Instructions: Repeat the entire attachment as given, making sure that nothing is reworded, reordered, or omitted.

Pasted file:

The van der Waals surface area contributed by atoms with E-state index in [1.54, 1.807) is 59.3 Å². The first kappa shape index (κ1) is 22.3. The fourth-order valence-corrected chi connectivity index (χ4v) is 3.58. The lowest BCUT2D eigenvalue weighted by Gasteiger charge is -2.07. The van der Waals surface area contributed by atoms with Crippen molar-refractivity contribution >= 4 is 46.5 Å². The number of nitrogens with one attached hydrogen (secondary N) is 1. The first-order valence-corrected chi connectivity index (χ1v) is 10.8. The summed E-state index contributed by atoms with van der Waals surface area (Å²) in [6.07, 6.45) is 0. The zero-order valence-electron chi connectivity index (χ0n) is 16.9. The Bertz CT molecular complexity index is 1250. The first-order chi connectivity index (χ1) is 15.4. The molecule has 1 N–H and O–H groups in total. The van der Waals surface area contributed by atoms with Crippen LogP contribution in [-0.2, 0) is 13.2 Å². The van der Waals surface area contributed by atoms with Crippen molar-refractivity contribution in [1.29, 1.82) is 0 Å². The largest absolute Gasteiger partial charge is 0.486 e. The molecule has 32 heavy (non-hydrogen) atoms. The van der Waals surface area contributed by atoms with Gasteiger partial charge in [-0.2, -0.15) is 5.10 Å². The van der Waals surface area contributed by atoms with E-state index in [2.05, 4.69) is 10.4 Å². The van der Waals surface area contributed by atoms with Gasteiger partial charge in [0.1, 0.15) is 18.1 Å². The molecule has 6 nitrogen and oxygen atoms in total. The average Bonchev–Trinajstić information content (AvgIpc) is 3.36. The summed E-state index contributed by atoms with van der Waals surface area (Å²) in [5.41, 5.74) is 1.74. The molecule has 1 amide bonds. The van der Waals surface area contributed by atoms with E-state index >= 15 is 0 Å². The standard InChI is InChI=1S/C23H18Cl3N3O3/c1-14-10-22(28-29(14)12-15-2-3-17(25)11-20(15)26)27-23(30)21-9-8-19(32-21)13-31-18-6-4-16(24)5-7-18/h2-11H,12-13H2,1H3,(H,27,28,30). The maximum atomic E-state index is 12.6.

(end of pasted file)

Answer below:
The van der Waals surface area contributed by atoms with E-state index in [1.54, 1.807) is 59.3 Å². The first kappa shape index (κ1) is 22.3. The fourth-order valence-corrected chi connectivity index (χ4v) is 3.58. The lowest BCUT2D eigenvalue weighted by Gasteiger charge is -2.07. The van der Waals surface area contributed by atoms with Crippen molar-refractivity contribution >= 4 is 46.5 Å². The number of nitrogens with one attached hydrogen (secondary N) is 1. The first-order valence-corrected chi connectivity index (χ1v) is 10.8. The summed E-state index contributed by atoms with van der Waals surface area (Å²) in [6.07, 6.45) is 0. The zero-order valence-electron chi connectivity index (χ0n) is 16.9. The Bertz CT molecular complexity index is 1250. The first-order chi connectivity index (χ1) is 15.4. The molecule has 1 N–H and O–H groups in total. The van der Waals surface area contributed by atoms with Crippen LogP contribution in [-0.2, 0) is 13.2 Å². The van der Waals surface area contributed by atoms with Crippen molar-refractivity contribution in [1.29, 1.82) is 0 Å². The largest absolute Gasteiger partial charge is 0.486 e. The molecule has 32 heavy (non-hydrogen) atoms. The van der Waals surface area contributed by atoms with Gasteiger partial charge in [-0.2, -0.15) is 5.10 Å². The van der Waals surface area contributed by atoms with E-state index in [2.05, 4.69) is 10.4 Å². The van der Waals surface area contributed by atoms with Gasteiger partial charge in [0.1, 0.15) is 18.1 Å². The molecule has 6 nitrogen and oxygen atoms in total. The average Bonchev–Trinajstić information content (AvgIpc) is 3.36. The summed E-state index contributed by atoms with van der Waals surface area (Å²) in [5.41, 5.74) is 1.74. The molecule has 1 amide bonds. The van der Waals surface area contributed by atoms with E-state index >= 15 is 0 Å². The standard InChI is InChI=1S/C23H18Cl3N3O3/c1-14-10-22(28-29(14)12-15-2-3-17(25)11-20(15)26)27-23(30)21-9-8-19(32-21)13-31-18-6-4-16(24)5-7-18/h2-11H,12-13H2,1H3,(H,27,28,30). The maximum atomic E-state index is 12.6.